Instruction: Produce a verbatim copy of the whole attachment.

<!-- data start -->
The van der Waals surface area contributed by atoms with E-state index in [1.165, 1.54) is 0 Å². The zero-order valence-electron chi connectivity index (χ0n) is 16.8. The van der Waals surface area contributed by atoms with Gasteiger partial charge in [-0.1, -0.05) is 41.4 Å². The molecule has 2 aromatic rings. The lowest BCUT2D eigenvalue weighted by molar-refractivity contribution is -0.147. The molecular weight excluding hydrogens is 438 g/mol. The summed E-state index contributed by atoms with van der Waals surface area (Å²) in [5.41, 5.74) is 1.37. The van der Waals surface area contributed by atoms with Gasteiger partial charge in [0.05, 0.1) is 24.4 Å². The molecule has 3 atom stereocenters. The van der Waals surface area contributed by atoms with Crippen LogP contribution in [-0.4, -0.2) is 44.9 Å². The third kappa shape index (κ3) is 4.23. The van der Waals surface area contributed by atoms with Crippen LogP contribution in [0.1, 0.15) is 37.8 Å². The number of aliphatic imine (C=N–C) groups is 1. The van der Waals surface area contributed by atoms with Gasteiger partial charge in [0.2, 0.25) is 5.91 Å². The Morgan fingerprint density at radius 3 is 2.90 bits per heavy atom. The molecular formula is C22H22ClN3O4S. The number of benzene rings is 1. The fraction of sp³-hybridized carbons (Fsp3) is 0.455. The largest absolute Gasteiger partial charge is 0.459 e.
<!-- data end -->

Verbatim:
The van der Waals surface area contributed by atoms with E-state index in [1.165, 1.54) is 0 Å². The zero-order valence-electron chi connectivity index (χ0n) is 16.8. The van der Waals surface area contributed by atoms with Gasteiger partial charge in [-0.1, -0.05) is 41.4 Å². The molecule has 2 aromatic rings. The lowest BCUT2D eigenvalue weighted by molar-refractivity contribution is -0.147. The molecular weight excluding hydrogens is 438 g/mol. The summed E-state index contributed by atoms with van der Waals surface area (Å²) in [5.41, 5.74) is 1.37. The van der Waals surface area contributed by atoms with Gasteiger partial charge in [0.05, 0.1) is 24.4 Å². The molecule has 3 atom stereocenters. The van der Waals surface area contributed by atoms with Crippen LogP contribution in [-0.4, -0.2) is 44.9 Å². The third kappa shape index (κ3) is 4.23. The van der Waals surface area contributed by atoms with Crippen LogP contribution in [0.1, 0.15) is 37.8 Å². The number of aliphatic imine (C=N–C) groups is 1. The van der Waals surface area contributed by atoms with Gasteiger partial charge in [0.2, 0.25) is 5.91 Å². The Morgan fingerprint density at radius 3 is 2.90 bits per heavy atom. The molecular formula is C22H22ClN3O4S. The number of benzene rings is 1. The fraction of sp³-hybridized carbons (Fsp3) is 0.455. The largest absolute Gasteiger partial charge is 0.459 e.